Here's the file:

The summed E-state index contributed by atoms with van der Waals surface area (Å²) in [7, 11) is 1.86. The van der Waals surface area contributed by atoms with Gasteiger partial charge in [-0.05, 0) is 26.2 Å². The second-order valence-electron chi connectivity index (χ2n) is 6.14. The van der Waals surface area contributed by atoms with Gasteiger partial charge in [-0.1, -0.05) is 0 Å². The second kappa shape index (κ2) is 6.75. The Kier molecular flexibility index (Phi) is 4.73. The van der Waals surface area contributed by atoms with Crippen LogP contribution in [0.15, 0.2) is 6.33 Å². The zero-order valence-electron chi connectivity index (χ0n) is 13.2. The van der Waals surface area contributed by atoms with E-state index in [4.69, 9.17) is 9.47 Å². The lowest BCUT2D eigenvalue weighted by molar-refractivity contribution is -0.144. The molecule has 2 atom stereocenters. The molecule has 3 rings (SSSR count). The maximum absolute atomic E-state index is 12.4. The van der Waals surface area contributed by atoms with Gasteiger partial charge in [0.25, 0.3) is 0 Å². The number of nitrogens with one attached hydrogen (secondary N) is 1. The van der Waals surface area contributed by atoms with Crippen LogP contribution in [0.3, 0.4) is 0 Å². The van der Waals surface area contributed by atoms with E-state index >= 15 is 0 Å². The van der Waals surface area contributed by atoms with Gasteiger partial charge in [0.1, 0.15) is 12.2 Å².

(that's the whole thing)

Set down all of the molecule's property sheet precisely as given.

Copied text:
The summed E-state index contributed by atoms with van der Waals surface area (Å²) in [7, 11) is 1.86. The van der Waals surface area contributed by atoms with Gasteiger partial charge in [-0.05, 0) is 26.2 Å². The second-order valence-electron chi connectivity index (χ2n) is 6.14. The van der Waals surface area contributed by atoms with Gasteiger partial charge in [-0.1, -0.05) is 0 Å². The second kappa shape index (κ2) is 6.75. The Kier molecular flexibility index (Phi) is 4.73. The van der Waals surface area contributed by atoms with Crippen LogP contribution in [0.15, 0.2) is 6.33 Å². The zero-order valence-electron chi connectivity index (χ0n) is 13.2. The van der Waals surface area contributed by atoms with E-state index in [4.69, 9.17) is 9.47 Å². The lowest BCUT2D eigenvalue weighted by molar-refractivity contribution is -0.144. The molecule has 2 atom stereocenters. The molecule has 3 rings (SSSR count). The maximum absolute atomic E-state index is 12.4. The van der Waals surface area contributed by atoms with Gasteiger partial charge in [0.25, 0.3) is 0 Å². The number of nitrogens with one attached hydrogen (secondary N) is 1. The van der Waals surface area contributed by atoms with Crippen LogP contribution in [0.3, 0.4) is 0 Å². The van der Waals surface area contributed by atoms with E-state index >= 15 is 0 Å². The van der Waals surface area contributed by atoms with Gasteiger partial charge in [0.1, 0.15) is 12.2 Å².